Sunday, January 18, 2009
From a student co-authoring his first research paper to a busy post-doc or a strategy-thinking professional group leader, every scientist knows that research success is heavily based on interaction with coworkers and fellow scientists. This interaction happens visibly or invisibly in our daily lives as researchers: the chat in the library, the call to an author of a new paper or the emotional discussion at a convention reception. More formal interactions include searching for the latest research papers, talks or patents. Everybody develops his or her own habits in interacting with other researchers.
We have also experienced that research collaboration, the exchange of promising ideas or a cooperative grant application work best if the co-researcher is a trusted and known person. In the best case, he's a good friend.
"Social scientists have long recognized the importance of boundary-spanning individuals in diffusing knowledge (Allen 1977; Tushman 1977), and recently, several papers have rigorously demonstrated that technological knowledge diffuses primarily through social relations, not through publications."Sorenson, Olav and Singh, Jasjit, "Science, Social Networks and Spillovers" (December 26, 2006)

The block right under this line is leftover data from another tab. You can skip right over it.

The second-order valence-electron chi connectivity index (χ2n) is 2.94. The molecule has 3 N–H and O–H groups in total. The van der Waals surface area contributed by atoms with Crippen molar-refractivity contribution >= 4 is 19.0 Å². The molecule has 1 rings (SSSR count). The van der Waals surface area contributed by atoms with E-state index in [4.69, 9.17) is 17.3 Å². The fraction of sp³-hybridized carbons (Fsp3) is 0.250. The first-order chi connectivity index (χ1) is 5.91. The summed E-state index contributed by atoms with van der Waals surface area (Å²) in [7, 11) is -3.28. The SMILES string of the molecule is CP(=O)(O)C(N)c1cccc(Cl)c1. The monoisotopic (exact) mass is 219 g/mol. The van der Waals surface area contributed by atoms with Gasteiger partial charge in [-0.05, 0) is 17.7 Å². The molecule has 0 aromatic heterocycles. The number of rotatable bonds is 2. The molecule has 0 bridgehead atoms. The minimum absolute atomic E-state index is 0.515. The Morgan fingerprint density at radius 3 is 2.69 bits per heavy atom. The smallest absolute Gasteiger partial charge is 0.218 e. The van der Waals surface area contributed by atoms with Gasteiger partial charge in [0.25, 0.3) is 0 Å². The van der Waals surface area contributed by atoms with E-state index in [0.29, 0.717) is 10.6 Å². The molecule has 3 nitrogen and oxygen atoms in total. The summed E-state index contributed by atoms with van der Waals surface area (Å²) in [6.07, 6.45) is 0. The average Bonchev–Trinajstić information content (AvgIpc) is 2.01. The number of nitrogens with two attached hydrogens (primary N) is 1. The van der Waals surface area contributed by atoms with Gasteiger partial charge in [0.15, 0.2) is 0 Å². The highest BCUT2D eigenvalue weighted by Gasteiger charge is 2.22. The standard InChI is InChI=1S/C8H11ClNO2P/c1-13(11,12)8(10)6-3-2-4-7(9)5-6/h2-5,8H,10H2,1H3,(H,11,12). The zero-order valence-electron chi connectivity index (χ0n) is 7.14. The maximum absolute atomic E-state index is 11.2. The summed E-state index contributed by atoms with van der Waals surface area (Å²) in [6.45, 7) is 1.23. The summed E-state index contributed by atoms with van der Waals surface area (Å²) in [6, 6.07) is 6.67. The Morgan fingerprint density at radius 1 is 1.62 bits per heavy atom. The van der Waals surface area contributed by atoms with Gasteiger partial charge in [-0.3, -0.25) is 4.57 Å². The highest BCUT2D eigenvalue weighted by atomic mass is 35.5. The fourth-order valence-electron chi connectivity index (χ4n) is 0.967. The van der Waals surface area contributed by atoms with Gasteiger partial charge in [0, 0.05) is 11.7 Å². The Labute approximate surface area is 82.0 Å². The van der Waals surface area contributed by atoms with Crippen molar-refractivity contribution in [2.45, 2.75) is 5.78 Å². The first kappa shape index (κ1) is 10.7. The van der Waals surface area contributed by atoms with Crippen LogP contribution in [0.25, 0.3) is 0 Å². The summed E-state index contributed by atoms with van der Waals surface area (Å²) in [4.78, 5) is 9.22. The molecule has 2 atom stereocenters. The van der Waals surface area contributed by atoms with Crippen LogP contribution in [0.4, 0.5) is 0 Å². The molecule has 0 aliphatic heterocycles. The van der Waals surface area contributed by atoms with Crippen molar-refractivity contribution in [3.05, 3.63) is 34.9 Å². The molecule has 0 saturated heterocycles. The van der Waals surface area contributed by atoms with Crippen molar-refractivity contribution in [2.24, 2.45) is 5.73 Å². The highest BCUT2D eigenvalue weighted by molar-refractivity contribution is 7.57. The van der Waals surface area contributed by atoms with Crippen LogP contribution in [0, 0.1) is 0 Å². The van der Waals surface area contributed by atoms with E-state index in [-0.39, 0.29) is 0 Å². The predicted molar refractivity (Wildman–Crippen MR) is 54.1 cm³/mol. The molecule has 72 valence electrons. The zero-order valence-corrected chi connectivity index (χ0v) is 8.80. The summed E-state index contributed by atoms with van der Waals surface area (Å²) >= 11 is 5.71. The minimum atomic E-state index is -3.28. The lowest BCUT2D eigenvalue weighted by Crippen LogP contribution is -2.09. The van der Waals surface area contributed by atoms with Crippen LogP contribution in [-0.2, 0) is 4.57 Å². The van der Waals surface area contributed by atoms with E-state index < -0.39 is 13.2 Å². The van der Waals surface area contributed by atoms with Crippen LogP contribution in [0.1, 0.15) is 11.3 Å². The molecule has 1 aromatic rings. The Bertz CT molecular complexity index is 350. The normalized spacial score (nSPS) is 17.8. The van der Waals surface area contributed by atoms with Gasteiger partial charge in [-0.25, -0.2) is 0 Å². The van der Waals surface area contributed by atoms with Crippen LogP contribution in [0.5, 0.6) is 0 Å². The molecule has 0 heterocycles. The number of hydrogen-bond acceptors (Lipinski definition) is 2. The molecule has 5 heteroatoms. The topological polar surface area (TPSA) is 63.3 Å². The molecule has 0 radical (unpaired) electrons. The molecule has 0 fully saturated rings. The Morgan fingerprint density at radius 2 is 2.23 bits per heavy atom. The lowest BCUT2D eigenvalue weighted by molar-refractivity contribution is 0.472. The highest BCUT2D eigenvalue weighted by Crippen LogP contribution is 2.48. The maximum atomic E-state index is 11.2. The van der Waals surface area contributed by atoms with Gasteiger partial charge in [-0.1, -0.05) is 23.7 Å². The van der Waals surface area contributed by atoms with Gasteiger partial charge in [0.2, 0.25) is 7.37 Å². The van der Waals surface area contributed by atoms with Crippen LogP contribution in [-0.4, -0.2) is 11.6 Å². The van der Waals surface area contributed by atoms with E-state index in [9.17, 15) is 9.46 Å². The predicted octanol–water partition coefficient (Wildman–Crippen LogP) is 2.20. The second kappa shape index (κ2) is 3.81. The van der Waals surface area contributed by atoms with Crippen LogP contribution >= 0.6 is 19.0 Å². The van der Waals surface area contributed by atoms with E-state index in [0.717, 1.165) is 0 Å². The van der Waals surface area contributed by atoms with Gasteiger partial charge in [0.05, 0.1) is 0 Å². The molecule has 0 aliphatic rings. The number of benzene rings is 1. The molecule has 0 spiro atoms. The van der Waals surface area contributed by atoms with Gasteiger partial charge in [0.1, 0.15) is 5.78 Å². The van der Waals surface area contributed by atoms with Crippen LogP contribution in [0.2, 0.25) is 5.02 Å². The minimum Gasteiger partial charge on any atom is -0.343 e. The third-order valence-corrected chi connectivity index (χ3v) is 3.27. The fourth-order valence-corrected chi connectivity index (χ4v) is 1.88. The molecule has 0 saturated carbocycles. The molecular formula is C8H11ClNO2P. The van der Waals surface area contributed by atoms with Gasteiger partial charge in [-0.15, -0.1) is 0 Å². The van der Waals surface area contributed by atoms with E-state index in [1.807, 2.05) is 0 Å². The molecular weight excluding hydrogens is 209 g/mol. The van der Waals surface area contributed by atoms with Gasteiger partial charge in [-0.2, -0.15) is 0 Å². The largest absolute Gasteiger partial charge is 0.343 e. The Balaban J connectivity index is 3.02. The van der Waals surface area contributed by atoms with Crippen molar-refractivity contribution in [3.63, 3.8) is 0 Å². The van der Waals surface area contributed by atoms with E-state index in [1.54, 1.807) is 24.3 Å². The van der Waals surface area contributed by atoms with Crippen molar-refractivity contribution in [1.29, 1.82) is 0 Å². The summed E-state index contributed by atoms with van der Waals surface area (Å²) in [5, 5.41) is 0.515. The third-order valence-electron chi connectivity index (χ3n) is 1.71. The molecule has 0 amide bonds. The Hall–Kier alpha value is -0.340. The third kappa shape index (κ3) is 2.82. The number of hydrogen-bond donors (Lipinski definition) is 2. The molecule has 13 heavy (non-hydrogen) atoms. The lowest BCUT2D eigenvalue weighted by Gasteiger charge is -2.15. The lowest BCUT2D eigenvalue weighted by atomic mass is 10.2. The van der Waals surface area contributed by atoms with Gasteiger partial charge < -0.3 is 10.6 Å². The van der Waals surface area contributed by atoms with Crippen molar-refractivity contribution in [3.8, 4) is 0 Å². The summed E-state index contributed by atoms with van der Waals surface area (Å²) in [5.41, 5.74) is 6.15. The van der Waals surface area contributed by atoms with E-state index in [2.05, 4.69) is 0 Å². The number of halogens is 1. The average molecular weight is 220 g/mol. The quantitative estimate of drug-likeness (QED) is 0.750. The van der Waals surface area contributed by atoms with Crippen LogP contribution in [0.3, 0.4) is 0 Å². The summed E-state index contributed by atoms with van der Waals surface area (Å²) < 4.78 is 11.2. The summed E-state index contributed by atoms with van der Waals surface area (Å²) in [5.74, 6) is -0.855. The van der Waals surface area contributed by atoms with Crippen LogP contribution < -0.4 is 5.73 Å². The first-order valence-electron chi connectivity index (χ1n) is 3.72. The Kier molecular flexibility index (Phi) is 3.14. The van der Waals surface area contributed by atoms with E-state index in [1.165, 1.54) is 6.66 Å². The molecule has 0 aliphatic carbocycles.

We'd like to give you the possibility to support this interaction with other researchers in form of a dedicated Web 2.0 application.
ResearchGATE offers tools tailored to researchers' need. Whether you are working with a co-researcher in a different country or even continent, or would like to find a forum to discuss your research ideas and results, ResearchGATE keeps you in touch with scientists all over the world. You can find new research contacts in people performing in the same field or in different fields using the same techniques as you do.